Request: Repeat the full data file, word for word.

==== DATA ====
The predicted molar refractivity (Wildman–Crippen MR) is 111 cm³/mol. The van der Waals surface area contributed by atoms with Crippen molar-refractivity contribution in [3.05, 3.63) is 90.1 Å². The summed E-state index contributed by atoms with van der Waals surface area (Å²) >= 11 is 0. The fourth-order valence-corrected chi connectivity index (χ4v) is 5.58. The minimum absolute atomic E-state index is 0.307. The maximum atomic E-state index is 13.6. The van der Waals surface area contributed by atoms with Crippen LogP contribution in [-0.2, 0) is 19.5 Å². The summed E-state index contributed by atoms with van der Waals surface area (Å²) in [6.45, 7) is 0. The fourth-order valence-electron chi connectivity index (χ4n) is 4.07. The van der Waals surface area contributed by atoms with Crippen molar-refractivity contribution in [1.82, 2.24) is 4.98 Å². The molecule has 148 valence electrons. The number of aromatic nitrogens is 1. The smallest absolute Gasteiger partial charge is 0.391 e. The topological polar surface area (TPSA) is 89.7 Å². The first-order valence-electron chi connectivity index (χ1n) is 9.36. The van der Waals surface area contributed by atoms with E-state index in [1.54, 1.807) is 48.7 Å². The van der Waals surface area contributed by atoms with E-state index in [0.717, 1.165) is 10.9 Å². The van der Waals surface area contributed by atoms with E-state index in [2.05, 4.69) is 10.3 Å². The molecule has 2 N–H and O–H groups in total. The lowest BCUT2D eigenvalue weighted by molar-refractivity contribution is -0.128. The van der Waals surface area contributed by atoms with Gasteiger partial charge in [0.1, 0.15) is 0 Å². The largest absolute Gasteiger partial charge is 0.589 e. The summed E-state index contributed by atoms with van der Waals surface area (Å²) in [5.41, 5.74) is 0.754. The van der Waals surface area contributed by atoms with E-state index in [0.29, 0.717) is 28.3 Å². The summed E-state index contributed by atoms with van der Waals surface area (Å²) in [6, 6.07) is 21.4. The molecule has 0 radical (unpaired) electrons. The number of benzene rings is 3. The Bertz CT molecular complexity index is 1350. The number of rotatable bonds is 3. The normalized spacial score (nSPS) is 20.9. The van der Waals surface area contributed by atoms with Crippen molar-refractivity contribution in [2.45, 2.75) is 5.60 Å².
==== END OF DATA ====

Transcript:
The predicted molar refractivity (Wildman–Crippen MR) is 111 cm³/mol. The van der Waals surface area contributed by atoms with Crippen molar-refractivity contribution in [3.05, 3.63) is 90.1 Å². The summed E-state index contributed by atoms with van der Waals surface area (Å²) >= 11 is 0. The fourth-order valence-corrected chi connectivity index (χ4v) is 5.58. The minimum absolute atomic E-state index is 0.307. The maximum atomic E-state index is 13.6. The van der Waals surface area contributed by atoms with Crippen LogP contribution in [-0.2, 0) is 19.5 Å². The summed E-state index contributed by atoms with van der Waals surface area (Å²) in [6.45, 7) is 0. The fourth-order valence-electron chi connectivity index (χ4n) is 4.07. The van der Waals surface area contributed by atoms with Crippen molar-refractivity contribution in [1.82, 2.24) is 4.98 Å². The molecule has 148 valence electrons. The number of aromatic nitrogens is 1. The smallest absolute Gasteiger partial charge is 0.391 e. The topological polar surface area (TPSA) is 89.7 Å². The first-order valence-electron chi connectivity index (χ1n) is 9.36. The van der Waals surface area contributed by atoms with E-state index in [1.54, 1.807) is 48.7 Å². The van der Waals surface area contributed by atoms with E-state index in [0.717, 1.165) is 10.9 Å². The van der Waals surface area contributed by atoms with E-state index in [2.05, 4.69) is 10.3 Å². The molecule has 2 N–H and O–H groups in total. The lowest BCUT2D eigenvalue weighted by molar-refractivity contribution is -0.128. The van der Waals surface area contributed by atoms with Gasteiger partial charge in [0.1, 0.15) is 0 Å². The largest absolute Gasteiger partial charge is 0.589 e. The summed E-state index contributed by atoms with van der Waals surface area (Å²) in [5.41, 5.74) is 0.754. The van der Waals surface area contributed by atoms with E-state index in [0.29, 0.717) is 28.3 Å². The summed E-state index contributed by atoms with van der Waals surface area (Å²) in [6, 6.07) is 21.4. The molecule has 0 radical (unpaired) electrons. The number of benzene rings is 3. The Bertz CT molecular complexity index is 1350. The number of rotatable bonds is 3. The normalized spacial score (nSPS) is 20.9. The van der Waals surface area contributed by atoms with Crippen molar-refractivity contribution in [2.45, 2.75) is 5.60 Å².